A judge needs to sign off on alimony or property division before they sign the divorce forms. However, it is common for people to not raise these claims in time. The order in which you complete this process is essential.
When Should I Get a Divorce Lawyer?
It can be helpful to have a lawyer if you cannot agree on property division, debts, or other significant issues. If your spouse does not want to split things fairly, a family law attorney will step in to fight for your side and work to get you a fair share.
It is also smart to use an attorney if there is domestic violence or minor children with child support or child custody matters. These can become complex, and judges can make decisions for you in court if you don't have an attorney.
Keep in mind: Once a judge signs the final divorce papers, you cannot go back to court for property division or spousal support. You will waive the right to ask for these things once the case is closed. You may be able to change a support amount or child custody order through a motion to modify if circumstances change in the future. If you have any concerns about the process, speaking to North Carolina law firm first is the safest option.
How Long Will a Divorce Take in North Carolina?
While the court's approval of your divorce may not take much time, the entire divorce process is quite long. For example, an absolute divorce form requires couples to separate for one year before they file.
You or your spouse must also live in the state for at least six months before you can file for divorce in North Carolina.
The overall process takes about 500 days and can look like this:
- Live apart for one year for an absolute divorce
- Fill out the forms (can take 1-3 days to gather the correct information)
- File the papers with your county clerk (must be during the workweek and business hours)
- Mail or serve the documents to your ex (generally 1-4 days)
- Wait during the 30-day waiting period (mandatory in North Carolina)
- Set a date for the hearing (depends on you, your spouse's, and the court's schedule)*
- Attend the hearing with all paperwork and agreements
- Sign documents and get the judge's final sign off
If you need an expedited divorce option, your attorney can petition the courts (for example, if one of you is leaving for the military or there is abuse in the marriage).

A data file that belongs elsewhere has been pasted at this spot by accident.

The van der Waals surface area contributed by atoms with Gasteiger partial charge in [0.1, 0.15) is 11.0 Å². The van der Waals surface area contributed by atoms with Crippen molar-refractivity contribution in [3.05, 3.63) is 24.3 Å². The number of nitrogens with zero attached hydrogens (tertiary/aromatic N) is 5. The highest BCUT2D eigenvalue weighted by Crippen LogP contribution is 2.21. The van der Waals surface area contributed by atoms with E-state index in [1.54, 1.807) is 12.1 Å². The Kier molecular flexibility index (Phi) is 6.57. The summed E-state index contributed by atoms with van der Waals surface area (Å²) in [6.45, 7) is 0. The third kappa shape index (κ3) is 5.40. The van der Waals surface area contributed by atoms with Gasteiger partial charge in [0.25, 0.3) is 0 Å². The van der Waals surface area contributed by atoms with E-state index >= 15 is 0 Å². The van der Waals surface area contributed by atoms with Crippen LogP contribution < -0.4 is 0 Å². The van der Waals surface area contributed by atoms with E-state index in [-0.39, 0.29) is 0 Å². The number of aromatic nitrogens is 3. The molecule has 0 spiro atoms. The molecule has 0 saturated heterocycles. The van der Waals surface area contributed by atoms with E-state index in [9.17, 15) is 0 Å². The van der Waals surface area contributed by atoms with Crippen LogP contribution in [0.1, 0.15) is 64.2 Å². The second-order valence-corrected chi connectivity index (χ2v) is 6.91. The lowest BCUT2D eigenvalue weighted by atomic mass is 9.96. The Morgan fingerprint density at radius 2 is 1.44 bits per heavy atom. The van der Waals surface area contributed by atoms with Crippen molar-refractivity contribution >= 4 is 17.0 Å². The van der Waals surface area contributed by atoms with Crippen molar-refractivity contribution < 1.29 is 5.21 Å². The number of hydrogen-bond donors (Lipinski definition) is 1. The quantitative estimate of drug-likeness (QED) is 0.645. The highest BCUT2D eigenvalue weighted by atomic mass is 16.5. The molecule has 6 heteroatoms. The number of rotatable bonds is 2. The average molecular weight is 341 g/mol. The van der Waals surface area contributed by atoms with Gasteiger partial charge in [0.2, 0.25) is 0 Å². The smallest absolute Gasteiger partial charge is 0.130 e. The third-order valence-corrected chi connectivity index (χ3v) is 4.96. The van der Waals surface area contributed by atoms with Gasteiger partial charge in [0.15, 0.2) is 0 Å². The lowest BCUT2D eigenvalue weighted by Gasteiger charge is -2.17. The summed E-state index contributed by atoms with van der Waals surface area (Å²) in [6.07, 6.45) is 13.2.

*Note that divorce can take much longer if you and your spouse do not agree on the issues involved and need to attend multiple hearings or settlement conferences. Also, North Carolina requires that parents participate in the Custody Mediation and Visitation Program in all cases involving child custody. This includes an orientation class and mediation session to help you determine how you will work together post-divorce. Mediation typically takes place before your court hearing.
Divorce Can Look Complex, but You Don't Have to Do It Alone
The forms, documents, civil action cover sheet, petitions, summons, affidavits, divorce packet, and filing process can feel like too much to handle. Once you add in discussing complex decisions with your ex, and trying to plan ahead for the unknown future, the whole process can be overwhelming.
With the right resources, you can file for divorce on your own. If that makes you nervous, divorce attorneys are often available to answer questions on a per hour basis. Some offer payment plans or divorce packages.
Remember: You do not need to go through this process alone if you do not want to. Taking a hybrid approach with some DIY elements and partnering with a divorce attorney is a common approach.
To others, it can be worth the money and peace of mind to know the divorce complaint is being handled quickly and correctly by an attorney.